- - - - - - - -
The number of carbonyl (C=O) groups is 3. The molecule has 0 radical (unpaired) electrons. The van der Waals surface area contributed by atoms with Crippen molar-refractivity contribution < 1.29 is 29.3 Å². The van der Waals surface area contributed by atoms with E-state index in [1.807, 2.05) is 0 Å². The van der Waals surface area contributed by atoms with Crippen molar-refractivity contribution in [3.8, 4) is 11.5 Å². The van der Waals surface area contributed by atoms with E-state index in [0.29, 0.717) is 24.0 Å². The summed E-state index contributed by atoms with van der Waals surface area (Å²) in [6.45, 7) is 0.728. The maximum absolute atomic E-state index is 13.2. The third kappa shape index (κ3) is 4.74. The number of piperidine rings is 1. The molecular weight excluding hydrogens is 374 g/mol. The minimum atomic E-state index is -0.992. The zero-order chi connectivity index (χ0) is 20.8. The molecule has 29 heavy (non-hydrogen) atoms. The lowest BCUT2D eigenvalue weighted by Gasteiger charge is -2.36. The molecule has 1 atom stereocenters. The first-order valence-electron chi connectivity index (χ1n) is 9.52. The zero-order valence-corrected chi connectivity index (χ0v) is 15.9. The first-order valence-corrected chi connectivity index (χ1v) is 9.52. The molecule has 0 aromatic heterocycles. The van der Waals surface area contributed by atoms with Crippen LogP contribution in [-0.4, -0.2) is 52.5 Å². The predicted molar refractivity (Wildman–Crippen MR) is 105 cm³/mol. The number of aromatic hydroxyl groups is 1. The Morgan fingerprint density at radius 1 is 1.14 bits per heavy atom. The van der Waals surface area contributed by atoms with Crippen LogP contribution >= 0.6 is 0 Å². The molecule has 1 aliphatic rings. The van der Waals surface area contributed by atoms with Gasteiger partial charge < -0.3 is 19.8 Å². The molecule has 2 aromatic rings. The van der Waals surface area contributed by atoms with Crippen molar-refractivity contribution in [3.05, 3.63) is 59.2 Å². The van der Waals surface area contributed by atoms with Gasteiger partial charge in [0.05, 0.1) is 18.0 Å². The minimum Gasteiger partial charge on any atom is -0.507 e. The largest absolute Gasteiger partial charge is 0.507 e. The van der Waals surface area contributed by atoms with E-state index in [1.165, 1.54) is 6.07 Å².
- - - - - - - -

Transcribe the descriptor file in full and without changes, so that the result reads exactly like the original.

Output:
The number of carbonyl (C=O) groups is 3. The molecule has 0 radical (unpaired) electrons. The van der Waals surface area contributed by atoms with Crippen molar-refractivity contribution < 1.29 is 29.3 Å². The van der Waals surface area contributed by atoms with E-state index in [1.807, 2.05) is 0 Å². The van der Waals surface area contributed by atoms with Crippen molar-refractivity contribution in [3.8, 4) is 11.5 Å². The van der Waals surface area contributed by atoms with E-state index in [0.29, 0.717) is 24.0 Å². The summed E-state index contributed by atoms with van der Waals surface area (Å²) in [6.45, 7) is 0.728. The maximum absolute atomic E-state index is 13.2. The third kappa shape index (κ3) is 4.74. The number of piperidine rings is 1. The molecular weight excluding hydrogens is 374 g/mol. The minimum atomic E-state index is -0.992. The zero-order chi connectivity index (χ0) is 20.8. The molecule has 29 heavy (non-hydrogen) atoms. The lowest BCUT2D eigenvalue weighted by Gasteiger charge is -2.36. The molecule has 1 atom stereocenters. The first-order valence-electron chi connectivity index (χ1n) is 9.52. The zero-order valence-corrected chi connectivity index (χ0v) is 15.9. The first-order valence-corrected chi connectivity index (χ1v) is 9.52. The molecule has 0 aromatic heterocycles. The van der Waals surface area contributed by atoms with Crippen LogP contribution in [-0.4, -0.2) is 52.5 Å². The predicted molar refractivity (Wildman–Crippen MR) is 105 cm³/mol. The number of aromatic hydroxyl groups is 1. The Morgan fingerprint density at radius 1 is 1.14 bits per heavy atom. The van der Waals surface area contributed by atoms with Crippen LogP contribution >= 0.6 is 0 Å². The molecule has 1 aliphatic rings. The van der Waals surface area contributed by atoms with Gasteiger partial charge < -0.3 is 19.8 Å². The molecule has 2 aromatic rings. The van der Waals surface area contributed by atoms with Crippen molar-refractivity contribution in [3.05, 3.63) is 59.2 Å². The van der Waals surface area contributed by atoms with Gasteiger partial charge in [0.05, 0.1) is 18.0 Å². The minimum Gasteiger partial charge on any atom is -0.507 e. The largest absolute Gasteiger partial charge is 0.507 e. The van der Waals surface area contributed by atoms with E-state index in [1.165, 1.54) is 6.07 Å².